World ? Asia ? Cambodia

Cambodia: Introduction

Cambodia is unpredictable -- very unpredictable -- but that's the allure for many travelers who come here. Traffic is chaos. Corruption is law. Poverty is endemic. The infant mortality rate is more than 10%. Less than half of Cambodians have access to clean water and sanitation facilities. Children suffer from malnutrition and inadequate immunizations against polio, measles, and diphtheria. The political situation is uncertain. And although the good news is that years of rampant violence and anarchy are over and a stable coalition government is now in power, strong destabilizing elements remain and a powerful criminal underworld still exists -- which means that things are never as they seem.

The sign on the ride from the airport reads: "Abuse a child in this country, go to jail in yours," and speaks of multilateral participation with foreign governments to crack down on child abusers, but foreign "sexpats" and fugitives from the law still find Cambodia a nice, cozy place to crawl under the rug. Ownership is tenuous at best, and many foreign investors have their investments just evaporate. Illegal logging of old-growth teak is still common practice, despite the best efforts of regional and international bodies.

In Cambodia you can pay to fire heavy weaponry that's left over from the recent past of violence. It's a place where sometimes you have to just keep dialing in the hopes of getting a phone connection that works -- and where everything is going to happen in "just 15 minutes," which inevitably stretch into hours. What brings so many here is their desire to help; humanitarian-aid workers are the majority in places like Phnom Penh, but tourists flock here also for the incredible temples of Angkor Wat and rural journeys that were too dangerous until only recently.

The situation is grim in this small agrarian kingdom, but things are improving. Following years of war, the chaos and genocide of Pol Pot's Khmer Rouge, and a long period of civil and political instability, Cambodia was for years an armed camp, closed to foreign visitors (except maybe travelers of the danger-seeking variety). The first wave of intervention troops from the United Nations did as much to bolster vice in country as they did to establish order; armed anarchy and banditry ruled until very recent years.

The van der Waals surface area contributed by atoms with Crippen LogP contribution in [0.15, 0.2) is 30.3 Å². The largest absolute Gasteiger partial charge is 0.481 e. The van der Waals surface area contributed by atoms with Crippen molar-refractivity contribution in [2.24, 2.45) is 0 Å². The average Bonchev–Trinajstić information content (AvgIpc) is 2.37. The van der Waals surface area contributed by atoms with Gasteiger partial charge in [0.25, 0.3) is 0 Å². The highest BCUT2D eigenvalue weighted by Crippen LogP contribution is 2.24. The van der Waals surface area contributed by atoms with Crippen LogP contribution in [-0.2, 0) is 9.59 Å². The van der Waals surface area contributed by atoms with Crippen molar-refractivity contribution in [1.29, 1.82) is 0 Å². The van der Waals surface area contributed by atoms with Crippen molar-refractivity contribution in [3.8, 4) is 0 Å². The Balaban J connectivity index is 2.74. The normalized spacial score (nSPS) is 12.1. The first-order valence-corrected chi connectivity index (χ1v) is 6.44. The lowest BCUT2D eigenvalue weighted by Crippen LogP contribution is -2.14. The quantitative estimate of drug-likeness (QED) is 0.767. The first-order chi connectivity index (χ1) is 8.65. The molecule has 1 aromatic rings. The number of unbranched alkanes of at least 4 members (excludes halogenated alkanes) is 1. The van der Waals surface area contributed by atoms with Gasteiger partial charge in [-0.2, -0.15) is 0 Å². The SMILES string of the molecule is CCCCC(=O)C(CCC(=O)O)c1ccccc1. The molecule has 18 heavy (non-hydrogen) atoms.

Fortunately Cambodia is now beginning to heal, and, though this process will take years, the country is enjoying a period of relative stability. Strict gun laws and more tenacious policing of offenders mean that disarming of Cambodia has sped up. Cambodia offers travelers a host of experiences -- from the legacy of ancient architecture to a growing urban capital and beautiful countryside. Even the shortest visit is a window into a vibrant ancient culture and a chance to meet with very kind and resilient people.

What brings so many to this Buddhist land of smiles is Angkor Wat, the ancient capital and one of the man-made wonders of the world. The temple complex at Angkor is stunning, a monumental Hindu/Buddhist temple compound of behemoth block temples, towering spires, giant carved faces, and ornate bas reliefs. It's a pilgrimage point for temple aficionados and a place of spiritual significance to many -- seeing Angkor is a once-in-a-lifetime experience. Most travelers limit their visit to a few days at the temples and major sites in the growing capital, Phnom Penh, which is tatty but charming, with crumbling French colonial architecture and a splendid palace.

Travel in rural Cambodia, once unheard of, is now limited only by your tolerance for bumpy roads and rustic accommodations -- and getting off the track in Cambodia is a glimpse of a beguiling, unpredictable land. Cambodia is resplendent with natural gifts such as the Mekong River -- the country's lifeline that connects with Tonle Sap (Great Lake), Southeast Asia's largest lake, surrounded by fertile lowlands.

Bouncing around the hinterlands of Cambodia still begs caution, though, and travelers should be aware of the mass amounts of UXO (unexploded mines), poor road conditions, and the absence of proper medical services. Any of the larger tour operators are a good bet for arranging trips to the likes of mountainous Rattanakiri in the northeast, the Thai border area, or rural riverside towns along the Mekong. The country's only port, Sihanoukville, is a little beach destination that's growing in popularity. Intrepid travelers commonly rent motorcycles or brave rattletrap buses.

Known for warm, beguiling smiles that have weathered great hardship, Khmer people are very friendly, approachable, and helpful; but be warned that the hard sell is on in Cambodia, and you're sure to be harried, especially by the persistent young sellers at Angkor Wat. Nevertheless, travelers here are sure to meet with great kindness.

Tourism is growing in leaps and bounds, though, and there are many nongovernmental organizations (NGOs) here to do their part to rebuild and support the growing nation. Their activities, centered in offices in Phnom Penh, are what keep social services and the infrastructure at subsistence levels. If you're interested, volunteer opportunities abound and you can affect great change as a volunteer or through donations. The number of foreign aid workers means increased quality of services, and the hotels and restaurants in Siem Reap and Phnom Penh are on par with any in the region, although outside of these two centers, it's sparse.

If only to see the Angkor temples, the trip to Cambodia is worth it. This beguiling land that's shaking off the shackles of a devastating recent history is an exciting, emerging tourist destination.

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